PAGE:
Notes

  1. When using font-variation-settings it is important to note that axis names are case-sensitive. The registered axis names must be in lower case, and custom axes must be in upper case. For example:

    font-variation-settings: 'wght' 375, 'GRAD' 88;

    wght (weight) is a registered axis, and GRAD (grade) is a custom one.

  2. If you have set values using font-variation-settings and want to change one of those values, you must redeclare all of them. You can work around this limitation by using CSS Custom Properties (CSS variables) for the individual values, and simply modifying the value of an individual custom property. Example code follows at the end of the guide.

Weight

Weight (represented by the wght tag) defines the design axis of how thin or thick (light or heavy, in typical typographic terms) the strokes of the letterforms can be. For a long time in CSS there has existed the ability to specify this via the font-weight property, which takes numeric values ranging from 100 to 900 in increments of 100, and keywords like normal or bold, which are were simply aliases for their corresponding numeric values (400 and 700 in this case). These are still applied when dealing with non-variable or variable fonts, but with variable ones, any number from 1 to 1000 is now valid.

It should be noted that at this point there is no way in the @font-face declaration to 'map' a specific point on the variation axis of a variable font to the keyword bold (or any other keyword). This can generally be resolved fairly easily, but does require an extra step in writing your CSS:

font-weight: 375;

font-variation-settings: 'wght' 375;

The following live example's CSS can be edited to allow you to play with font weight values.

Width

Width (represented by the wdth tag) defines the design axis of how narrow or wide (condensed or extended, in typographic terms) the letterforms can be. This is typically set in CSS using the font-stretch property, with values expressed as a percentage above or below ‘normal’ (100%), any number greater than 0 is technically valid—though it is far more likely that the range would fall closer to the 100% mark, such as 75%-125%. If a number value supplied is outside the range encoded in the font, the browser should render the font at the closest value allowed.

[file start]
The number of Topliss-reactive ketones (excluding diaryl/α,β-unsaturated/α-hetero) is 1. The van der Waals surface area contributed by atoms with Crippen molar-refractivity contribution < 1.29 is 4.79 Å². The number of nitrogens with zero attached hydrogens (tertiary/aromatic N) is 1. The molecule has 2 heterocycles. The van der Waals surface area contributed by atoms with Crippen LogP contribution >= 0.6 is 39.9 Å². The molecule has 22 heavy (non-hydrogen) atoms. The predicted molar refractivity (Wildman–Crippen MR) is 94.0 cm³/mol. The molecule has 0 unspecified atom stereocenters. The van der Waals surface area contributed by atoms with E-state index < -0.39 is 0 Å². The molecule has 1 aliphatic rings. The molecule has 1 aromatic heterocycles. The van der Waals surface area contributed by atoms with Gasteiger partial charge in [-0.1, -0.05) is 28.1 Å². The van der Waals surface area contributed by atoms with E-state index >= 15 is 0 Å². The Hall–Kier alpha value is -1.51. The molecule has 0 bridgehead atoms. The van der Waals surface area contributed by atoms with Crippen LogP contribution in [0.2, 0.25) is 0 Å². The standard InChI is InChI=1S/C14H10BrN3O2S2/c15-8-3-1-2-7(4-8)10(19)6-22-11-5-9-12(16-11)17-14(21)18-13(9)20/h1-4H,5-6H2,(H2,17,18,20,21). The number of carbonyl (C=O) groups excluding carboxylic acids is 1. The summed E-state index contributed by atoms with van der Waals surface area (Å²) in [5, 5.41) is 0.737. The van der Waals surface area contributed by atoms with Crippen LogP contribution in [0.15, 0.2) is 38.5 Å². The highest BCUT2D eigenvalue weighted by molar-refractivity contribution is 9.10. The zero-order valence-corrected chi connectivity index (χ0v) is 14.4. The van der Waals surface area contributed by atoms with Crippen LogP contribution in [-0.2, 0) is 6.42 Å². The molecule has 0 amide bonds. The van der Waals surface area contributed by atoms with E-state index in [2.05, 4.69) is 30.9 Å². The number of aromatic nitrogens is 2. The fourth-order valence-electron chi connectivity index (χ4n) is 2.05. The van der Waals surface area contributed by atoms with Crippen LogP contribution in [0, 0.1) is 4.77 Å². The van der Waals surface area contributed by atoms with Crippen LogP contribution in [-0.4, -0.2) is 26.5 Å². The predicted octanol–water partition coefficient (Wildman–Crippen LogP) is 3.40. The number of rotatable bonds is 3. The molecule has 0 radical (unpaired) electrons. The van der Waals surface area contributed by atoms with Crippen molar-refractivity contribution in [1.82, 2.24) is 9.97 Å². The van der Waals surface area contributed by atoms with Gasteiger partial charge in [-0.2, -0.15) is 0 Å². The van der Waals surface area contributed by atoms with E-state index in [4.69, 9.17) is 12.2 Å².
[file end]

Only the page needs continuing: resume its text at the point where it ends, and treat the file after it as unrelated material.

Note: The % symbol is not used when utilizing font-variation-settings.

font-stretch: 115%;

font-variation-settings: 'wdth' 115;

The following live example's CSS can be edited to allow you to play with font width values.

Italic

The Italic (ital) axis works differently in that it is either on or off; there is no in-between. Italic designs often include dramatically different letterforms from their upright counterparts, so in the transition from upright to italic, a number of glyph (or character) substitutions usually occur. Italic and oblique are often used somewhat interchangeably, but in truth are actually quite different. Oblique is defined in this context with the term slant (see the below section), and a typeface would typically have one or the other, but not both.

In CSS, both italic and oblique are applied to text using the font-style property.

font-style: italic;

font-variation-settings: 'ital' 1;

The following live example's CSS can be edited to allow you to play with font italics.

Slant

Slant (represented by the slnt tag), or as it's often referred to, 'oblique' — is different to true italics in that it changes the angle of the letterforms but doesn’t perform any kind of character substitution. It is also variable, in that it is expressed as a numeric range. This allows the font to be varied anywhere along that axis. The allowed range is generally 0 (upright) to 20 degrees — any number value along that range can be supplied, so the font can be slanted just a tiny bit. However, any value from -90–90 degrees is valid.

Note: The deg keyword is not used when utilizing font-variation-settings.

font-style: oblique 14deg;

font-variation-settings: 'slnt' 14;

The following live example's CSS can be edited to allow you to play with font slant/oblique values.

Optical size

This is something new to digital fonts and CSS, but is actually a centuries-old technique in designing and creating metal type. Optical sizing refers to the practice of varying the overall stroke thickness of letterforms based on physical size. If the size was very small (such as an equivalent to 10 or 12px), the characters would have an overall thicker stroke, and perhaps other small modifications to ensure that it would reproduce and be readable at a physically smaller size. Conversely, when a much larger size was being used (like 48 or 60px), there might be much greater variation in thick and thin stroke weights, showing the typeface design more in line with the original intent.